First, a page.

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How to reap the benefits of GPS technology

By |  June 28, 2022 0 Comments
Chase Straw

Chase Straw

As GPS technology becomes more prevalent in turfgrass management, Chase Straw, Ph.D., assistant professor, turfgrass management and physiology in Texas A&M University’s department of soil and crop sciences, believes golf course superintendents will reap many benefits.

Straw says the most immediate benefit superintendents will notice is the installation of GPS on maintenance equipment. Superintendents see location information on new equipment like autonomous mowers and GPS sprayers.

Small GPS units, which golfers place in their pockets, help superintendents better understand the foot traffic on their golf courses. Superintendents can use this information to identify highly managed areas that aren’t typically in play and convert them to native areas.

“GPS on golf carts has many benefits too. One of the greatest — particularly from a management standpoint — may be the ability to geofence areas of golf courses where golf cart traffic isn’t wanted,” Straw says. “Data-driven management is another benefit superintendents will notice, as a result of GPS technology.”

Straw says researchers utilize GPS-equipped sensors — from multispectral/thermal cameras on drones to soil moisture sensors — to identify and quantify variability across golf courses, leading to targeted applications of management inputs.

Of equal importance, Straw says aerial imagery from drones — along with other sensor data — helps superintendents scout for pests and turfgrass issues.

“The technology is improving, and more research is being conducted with data to utilize artificial intelligence and machine learning models to correctly identify issues and predict their occurrence or outbreak,” he explains. “This information will be valuable to superintendents so they can be on offense, rather than constant defense, with their management.”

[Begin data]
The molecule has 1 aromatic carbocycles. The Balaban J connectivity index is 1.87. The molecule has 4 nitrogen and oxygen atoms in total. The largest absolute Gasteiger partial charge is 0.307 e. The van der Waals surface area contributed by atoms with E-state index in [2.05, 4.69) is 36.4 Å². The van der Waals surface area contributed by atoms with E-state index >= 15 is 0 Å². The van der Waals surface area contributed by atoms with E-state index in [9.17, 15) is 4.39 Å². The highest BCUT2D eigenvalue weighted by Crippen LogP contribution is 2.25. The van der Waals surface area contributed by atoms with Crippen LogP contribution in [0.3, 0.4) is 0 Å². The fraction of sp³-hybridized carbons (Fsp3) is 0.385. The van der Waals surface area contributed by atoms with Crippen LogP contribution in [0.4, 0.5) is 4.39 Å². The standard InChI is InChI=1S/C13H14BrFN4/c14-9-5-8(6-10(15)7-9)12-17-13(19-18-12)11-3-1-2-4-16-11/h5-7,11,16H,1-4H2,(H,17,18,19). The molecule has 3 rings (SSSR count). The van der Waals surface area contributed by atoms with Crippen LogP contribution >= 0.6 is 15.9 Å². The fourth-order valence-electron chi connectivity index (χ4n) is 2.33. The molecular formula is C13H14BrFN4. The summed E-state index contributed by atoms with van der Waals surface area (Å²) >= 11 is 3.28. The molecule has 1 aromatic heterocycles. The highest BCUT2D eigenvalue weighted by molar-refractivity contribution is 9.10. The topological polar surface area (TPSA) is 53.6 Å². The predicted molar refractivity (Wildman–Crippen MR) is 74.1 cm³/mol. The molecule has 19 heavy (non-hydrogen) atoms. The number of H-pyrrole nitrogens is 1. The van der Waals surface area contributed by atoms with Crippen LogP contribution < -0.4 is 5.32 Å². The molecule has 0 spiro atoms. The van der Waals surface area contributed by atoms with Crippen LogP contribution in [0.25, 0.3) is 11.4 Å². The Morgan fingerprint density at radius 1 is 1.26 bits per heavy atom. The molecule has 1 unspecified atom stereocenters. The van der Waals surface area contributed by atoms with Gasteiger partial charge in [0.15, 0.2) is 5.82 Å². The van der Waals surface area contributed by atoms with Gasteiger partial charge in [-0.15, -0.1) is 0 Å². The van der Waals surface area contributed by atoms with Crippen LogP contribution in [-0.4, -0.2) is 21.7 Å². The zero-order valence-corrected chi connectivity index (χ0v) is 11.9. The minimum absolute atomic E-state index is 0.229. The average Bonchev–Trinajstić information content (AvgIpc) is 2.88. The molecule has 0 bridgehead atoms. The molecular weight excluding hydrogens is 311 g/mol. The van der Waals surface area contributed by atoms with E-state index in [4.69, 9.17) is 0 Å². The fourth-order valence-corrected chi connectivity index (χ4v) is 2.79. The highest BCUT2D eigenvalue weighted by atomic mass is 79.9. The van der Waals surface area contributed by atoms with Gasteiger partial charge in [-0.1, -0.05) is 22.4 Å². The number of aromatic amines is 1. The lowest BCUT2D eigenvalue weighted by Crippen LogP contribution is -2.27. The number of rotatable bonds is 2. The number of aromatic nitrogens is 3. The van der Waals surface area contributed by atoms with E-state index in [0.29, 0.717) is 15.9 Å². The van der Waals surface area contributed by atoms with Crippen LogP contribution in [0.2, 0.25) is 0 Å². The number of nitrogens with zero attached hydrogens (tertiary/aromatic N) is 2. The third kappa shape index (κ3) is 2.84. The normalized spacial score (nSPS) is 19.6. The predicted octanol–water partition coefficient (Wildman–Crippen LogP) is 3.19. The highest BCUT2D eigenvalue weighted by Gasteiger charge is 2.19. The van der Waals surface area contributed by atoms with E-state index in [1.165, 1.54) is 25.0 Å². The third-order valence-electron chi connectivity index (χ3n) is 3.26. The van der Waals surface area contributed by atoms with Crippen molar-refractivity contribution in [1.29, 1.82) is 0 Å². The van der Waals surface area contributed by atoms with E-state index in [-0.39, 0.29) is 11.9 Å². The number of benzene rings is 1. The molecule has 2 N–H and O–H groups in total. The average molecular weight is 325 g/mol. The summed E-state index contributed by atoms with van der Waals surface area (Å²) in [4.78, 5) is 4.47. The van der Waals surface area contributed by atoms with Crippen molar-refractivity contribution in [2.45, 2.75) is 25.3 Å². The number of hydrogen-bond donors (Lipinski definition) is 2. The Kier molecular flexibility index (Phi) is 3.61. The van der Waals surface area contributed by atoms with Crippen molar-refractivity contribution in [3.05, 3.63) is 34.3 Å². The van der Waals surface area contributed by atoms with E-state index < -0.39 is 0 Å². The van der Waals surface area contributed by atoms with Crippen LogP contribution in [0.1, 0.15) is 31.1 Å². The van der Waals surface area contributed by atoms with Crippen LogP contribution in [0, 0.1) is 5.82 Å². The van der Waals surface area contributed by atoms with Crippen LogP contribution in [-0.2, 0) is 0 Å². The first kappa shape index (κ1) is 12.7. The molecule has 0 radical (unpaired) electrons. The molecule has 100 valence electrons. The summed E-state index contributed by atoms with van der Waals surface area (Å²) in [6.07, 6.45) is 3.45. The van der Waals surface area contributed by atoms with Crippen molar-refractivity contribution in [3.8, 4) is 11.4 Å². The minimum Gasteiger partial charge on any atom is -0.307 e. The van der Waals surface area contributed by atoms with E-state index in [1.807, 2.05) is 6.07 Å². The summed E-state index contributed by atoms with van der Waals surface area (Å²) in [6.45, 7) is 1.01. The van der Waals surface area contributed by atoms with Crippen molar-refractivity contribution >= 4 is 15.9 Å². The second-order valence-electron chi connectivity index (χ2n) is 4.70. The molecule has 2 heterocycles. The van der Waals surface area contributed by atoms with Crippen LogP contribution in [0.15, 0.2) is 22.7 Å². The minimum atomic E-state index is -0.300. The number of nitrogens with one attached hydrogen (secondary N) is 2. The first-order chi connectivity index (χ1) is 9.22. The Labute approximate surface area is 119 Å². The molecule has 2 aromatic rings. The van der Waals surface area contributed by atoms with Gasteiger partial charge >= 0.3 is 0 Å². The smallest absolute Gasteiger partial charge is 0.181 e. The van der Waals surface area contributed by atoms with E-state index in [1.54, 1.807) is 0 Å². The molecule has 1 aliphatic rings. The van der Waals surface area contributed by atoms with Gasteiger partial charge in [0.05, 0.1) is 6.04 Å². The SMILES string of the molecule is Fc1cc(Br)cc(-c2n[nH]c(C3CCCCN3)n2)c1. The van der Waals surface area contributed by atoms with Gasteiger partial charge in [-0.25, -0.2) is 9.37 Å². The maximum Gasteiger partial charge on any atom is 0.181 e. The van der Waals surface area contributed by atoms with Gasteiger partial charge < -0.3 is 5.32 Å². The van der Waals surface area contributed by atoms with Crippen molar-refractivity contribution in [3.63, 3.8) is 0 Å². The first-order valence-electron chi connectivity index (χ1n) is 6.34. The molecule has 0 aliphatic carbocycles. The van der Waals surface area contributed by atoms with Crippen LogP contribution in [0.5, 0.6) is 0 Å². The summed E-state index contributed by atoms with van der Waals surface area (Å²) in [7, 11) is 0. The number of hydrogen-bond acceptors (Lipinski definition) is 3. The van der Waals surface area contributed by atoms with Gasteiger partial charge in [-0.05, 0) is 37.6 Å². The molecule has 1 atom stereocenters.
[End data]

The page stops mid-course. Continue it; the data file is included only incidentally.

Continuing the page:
He adds, “This should enable superintendents to have more informed decision making with their management inputs so that applications are made more efficiently.”

John Collins

John Collins

E-Z-GO

John Collins

VP and general manager

Previously known as Textron Fleet Management, E-Z-GO’s Pace Technology, a GPS product lineup, partnered with GolfLogix, and superintendents manage their courses’ fleets and operations in real time. Through the GPS product lineup, they have various operational efficiencies, including geofencing capabilities to protect their courses’ grounds. Additionally, they can establish speed enforcement areas, ensuring golfers help maintain course conditions as they drive carts. And they’re able to locate carts from any place — at any time. The product lineup enables superintendents to constantly maintain their courses’ fleet vehicles, too. In doing so, they’re able to boost their equipment efficiency considerably, as they can utilize activity zones to analyze their colleagues’ travel time within their facilities and effectively manage their day-to-day workloads. Superintendents can monitor their vehicles’ maintenance requirements via the product lineup’s remote diagnostics offerings.